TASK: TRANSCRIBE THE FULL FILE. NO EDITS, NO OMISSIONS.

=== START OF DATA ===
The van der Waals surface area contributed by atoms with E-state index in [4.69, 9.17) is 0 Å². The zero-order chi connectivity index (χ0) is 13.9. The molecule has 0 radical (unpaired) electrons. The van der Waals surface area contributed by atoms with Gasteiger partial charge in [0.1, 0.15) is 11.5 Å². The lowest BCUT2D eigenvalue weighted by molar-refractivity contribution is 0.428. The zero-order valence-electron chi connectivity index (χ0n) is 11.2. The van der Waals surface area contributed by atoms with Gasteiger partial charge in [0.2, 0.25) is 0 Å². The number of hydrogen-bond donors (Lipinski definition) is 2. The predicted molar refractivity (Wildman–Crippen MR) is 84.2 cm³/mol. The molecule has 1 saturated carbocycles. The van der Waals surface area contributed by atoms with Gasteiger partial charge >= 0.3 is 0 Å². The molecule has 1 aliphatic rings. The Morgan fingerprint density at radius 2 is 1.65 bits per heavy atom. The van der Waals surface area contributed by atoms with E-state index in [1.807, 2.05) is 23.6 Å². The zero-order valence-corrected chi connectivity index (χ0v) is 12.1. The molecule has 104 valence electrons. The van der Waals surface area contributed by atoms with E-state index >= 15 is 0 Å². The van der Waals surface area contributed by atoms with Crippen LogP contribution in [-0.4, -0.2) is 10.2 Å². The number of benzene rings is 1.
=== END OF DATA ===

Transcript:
The van der Waals surface area contributed by atoms with E-state index in [4.69, 9.17) is 0 Å². The zero-order chi connectivity index (χ0) is 13.9. The molecule has 0 radical (unpaired) electrons. The van der Waals surface area contributed by atoms with Gasteiger partial charge in [0.1, 0.15) is 11.5 Å². The lowest BCUT2D eigenvalue weighted by molar-refractivity contribution is 0.428. The zero-order valence-electron chi connectivity index (χ0n) is 11.2. The van der Waals surface area contributed by atoms with Gasteiger partial charge in [0.2, 0.25) is 0 Å². The number of hydrogen-bond donors (Lipinski definition) is 2. The predicted molar refractivity (Wildman–Crippen MR) is 84.2 cm³/mol. The molecule has 1 saturated carbocycles. The van der Waals surface area contributed by atoms with Gasteiger partial charge >= 0.3 is 0 Å². The molecule has 1 aliphatic rings. The Morgan fingerprint density at radius 2 is 1.65 bits per heavy atom. The van der Waals surface area contributed by atoms with E-state index in [1.807, 2.05) is 23.6 Å². The zero-order valence-corrected chi connectivity index (χ0v) is 12.1. The molecule has 104 valence electrons. The van der Waals surface area contributed by atoms with E-state index >= 15 is 0 Å². The van der Waals surface area contributed by atoms with Crippen LogP contribution in [-0.4, -0.2) is 10.2 Å². The number of benzene rings is 1.